Music giant Universal Music Group has today announced a new “multi-year” licensing agreement with Facebook that will expand across the social company’s product line. The move will soon bring UMG’s music catalog to Facebook, Instagram, and Oculus. The news follows a similar agreement made between UMG and YouTube earlier this week.

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With Facebook’s ever-growing video platform, getting licensing agreements in place sets the groundwork for appropriate compensation when using artist content.

“This partnership is an important first step demonstrating that innovation and fair compensation for music creators are mutually reinforcing – they thrive together. We look forward to Facebook becoming a significant contributor to a healthy ecosystem` for music that will benefit artists, fans and all those who invest in bringing great music to the world.”

– Michael Nash, Executive Vice President of Digital Strategy, Universal Music Group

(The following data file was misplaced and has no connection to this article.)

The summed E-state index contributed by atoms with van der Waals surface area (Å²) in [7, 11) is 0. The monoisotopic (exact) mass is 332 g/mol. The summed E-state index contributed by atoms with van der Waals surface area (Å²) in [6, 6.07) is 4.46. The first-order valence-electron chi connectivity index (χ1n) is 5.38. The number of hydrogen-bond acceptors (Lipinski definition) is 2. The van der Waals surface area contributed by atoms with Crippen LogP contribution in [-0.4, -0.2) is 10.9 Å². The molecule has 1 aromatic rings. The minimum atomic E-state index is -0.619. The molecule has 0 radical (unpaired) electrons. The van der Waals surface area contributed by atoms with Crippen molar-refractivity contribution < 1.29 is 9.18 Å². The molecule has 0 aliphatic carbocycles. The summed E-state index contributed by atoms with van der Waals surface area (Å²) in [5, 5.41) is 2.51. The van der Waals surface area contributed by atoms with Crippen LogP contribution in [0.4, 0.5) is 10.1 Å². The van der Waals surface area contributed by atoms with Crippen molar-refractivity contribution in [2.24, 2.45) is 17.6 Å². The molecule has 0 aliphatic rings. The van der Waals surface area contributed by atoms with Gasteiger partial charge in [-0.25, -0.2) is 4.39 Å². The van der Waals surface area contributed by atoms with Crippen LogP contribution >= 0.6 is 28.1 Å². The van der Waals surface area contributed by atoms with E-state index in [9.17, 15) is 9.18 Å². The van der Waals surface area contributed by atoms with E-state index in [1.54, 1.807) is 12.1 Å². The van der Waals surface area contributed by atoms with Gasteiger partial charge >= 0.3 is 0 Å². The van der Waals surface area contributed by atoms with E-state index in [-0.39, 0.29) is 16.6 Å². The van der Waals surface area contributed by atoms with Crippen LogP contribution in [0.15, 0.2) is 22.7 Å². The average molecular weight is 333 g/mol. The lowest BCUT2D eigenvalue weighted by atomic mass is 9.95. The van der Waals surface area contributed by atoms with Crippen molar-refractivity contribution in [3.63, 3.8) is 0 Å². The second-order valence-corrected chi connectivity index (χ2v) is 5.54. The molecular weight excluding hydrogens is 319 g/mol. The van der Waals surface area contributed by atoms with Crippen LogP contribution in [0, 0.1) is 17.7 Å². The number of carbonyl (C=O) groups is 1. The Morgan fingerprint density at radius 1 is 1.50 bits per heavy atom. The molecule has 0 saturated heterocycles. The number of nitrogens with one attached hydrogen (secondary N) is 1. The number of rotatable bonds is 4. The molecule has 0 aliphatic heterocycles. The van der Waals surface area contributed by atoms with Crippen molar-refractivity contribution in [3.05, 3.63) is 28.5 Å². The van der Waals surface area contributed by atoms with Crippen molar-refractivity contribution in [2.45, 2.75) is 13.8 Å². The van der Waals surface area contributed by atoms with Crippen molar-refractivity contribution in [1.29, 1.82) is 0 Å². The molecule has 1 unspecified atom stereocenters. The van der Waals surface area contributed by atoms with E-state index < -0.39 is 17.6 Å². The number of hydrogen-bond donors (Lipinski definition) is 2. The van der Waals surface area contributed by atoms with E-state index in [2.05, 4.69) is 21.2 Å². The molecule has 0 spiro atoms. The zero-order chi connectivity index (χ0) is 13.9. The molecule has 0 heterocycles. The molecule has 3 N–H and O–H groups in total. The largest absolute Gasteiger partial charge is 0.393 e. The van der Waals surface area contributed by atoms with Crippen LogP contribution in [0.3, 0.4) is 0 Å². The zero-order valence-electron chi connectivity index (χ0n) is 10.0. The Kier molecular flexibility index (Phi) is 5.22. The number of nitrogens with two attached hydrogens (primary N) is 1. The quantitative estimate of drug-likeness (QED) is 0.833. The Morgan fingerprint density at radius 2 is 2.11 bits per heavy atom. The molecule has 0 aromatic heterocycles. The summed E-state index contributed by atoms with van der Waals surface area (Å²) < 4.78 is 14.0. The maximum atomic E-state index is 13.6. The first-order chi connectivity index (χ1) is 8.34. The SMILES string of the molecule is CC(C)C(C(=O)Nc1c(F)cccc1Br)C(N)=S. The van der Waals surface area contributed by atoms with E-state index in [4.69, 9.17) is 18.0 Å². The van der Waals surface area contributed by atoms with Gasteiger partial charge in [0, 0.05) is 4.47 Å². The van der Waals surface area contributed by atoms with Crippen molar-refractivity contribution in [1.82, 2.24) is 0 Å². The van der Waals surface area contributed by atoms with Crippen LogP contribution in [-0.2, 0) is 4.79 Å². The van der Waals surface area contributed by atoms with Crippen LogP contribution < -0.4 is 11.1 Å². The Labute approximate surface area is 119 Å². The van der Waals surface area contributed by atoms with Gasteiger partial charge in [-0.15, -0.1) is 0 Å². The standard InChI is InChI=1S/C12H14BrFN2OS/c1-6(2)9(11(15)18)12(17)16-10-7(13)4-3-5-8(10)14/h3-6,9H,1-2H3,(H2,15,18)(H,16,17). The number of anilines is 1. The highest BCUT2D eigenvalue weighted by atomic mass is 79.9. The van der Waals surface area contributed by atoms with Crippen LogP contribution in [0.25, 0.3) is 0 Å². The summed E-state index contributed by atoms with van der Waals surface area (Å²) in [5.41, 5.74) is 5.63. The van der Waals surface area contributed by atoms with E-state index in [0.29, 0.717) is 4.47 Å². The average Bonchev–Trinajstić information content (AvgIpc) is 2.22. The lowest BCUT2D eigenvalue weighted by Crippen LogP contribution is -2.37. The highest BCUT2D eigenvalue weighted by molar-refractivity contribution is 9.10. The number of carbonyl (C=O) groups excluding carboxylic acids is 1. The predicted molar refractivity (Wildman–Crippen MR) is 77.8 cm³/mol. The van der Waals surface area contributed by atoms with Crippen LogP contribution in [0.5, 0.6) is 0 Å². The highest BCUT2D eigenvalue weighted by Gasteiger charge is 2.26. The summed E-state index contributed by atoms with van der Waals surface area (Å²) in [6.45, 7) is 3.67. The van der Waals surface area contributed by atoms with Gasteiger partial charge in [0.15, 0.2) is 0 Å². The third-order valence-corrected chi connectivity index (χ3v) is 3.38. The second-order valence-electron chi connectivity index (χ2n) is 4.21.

The emphasis in Nash’s statement seems to be on “fair compensation”. This partnership appears to be one out of necessity. Having proper licensing agreements in place will help assuage artists and companies that don’t feel they are getting their rightful share. The licensing agreement is also a natural fit for Instagram where ephemeral content is being uploaded daily through Instagram Stories.

How exactly this partnership will be handled in Facebook’s ecosystem is yet to be seen. UMG’s announcement mentions that newer music-based products will be built out between the two companies. Based on the partnership announced between the music group and YouTube, it sounds as though this agreement is a method to curb financial losses and the new products are a byproduct.

By moving to appropriately license music on its platform, Facebook is also opening the door for further control on user-generated content. Instead of allowing any song, licensed or unlicensed, to be added to a video, appropriate steps by the creator may need to be taken.

Over the past few years, Facebook has been more aggressive with removing videos with copy-written music, but this could allow the rules to be slightly more lax while having UMG taking a cut of ad revenue.

The agreement could prove especially beneficial for Universal Music Group who’s catalog includes top musical artists in today’s pop culture like Taylor Swift, Lady Gaga, Kanye West, and Lana Del Rey.


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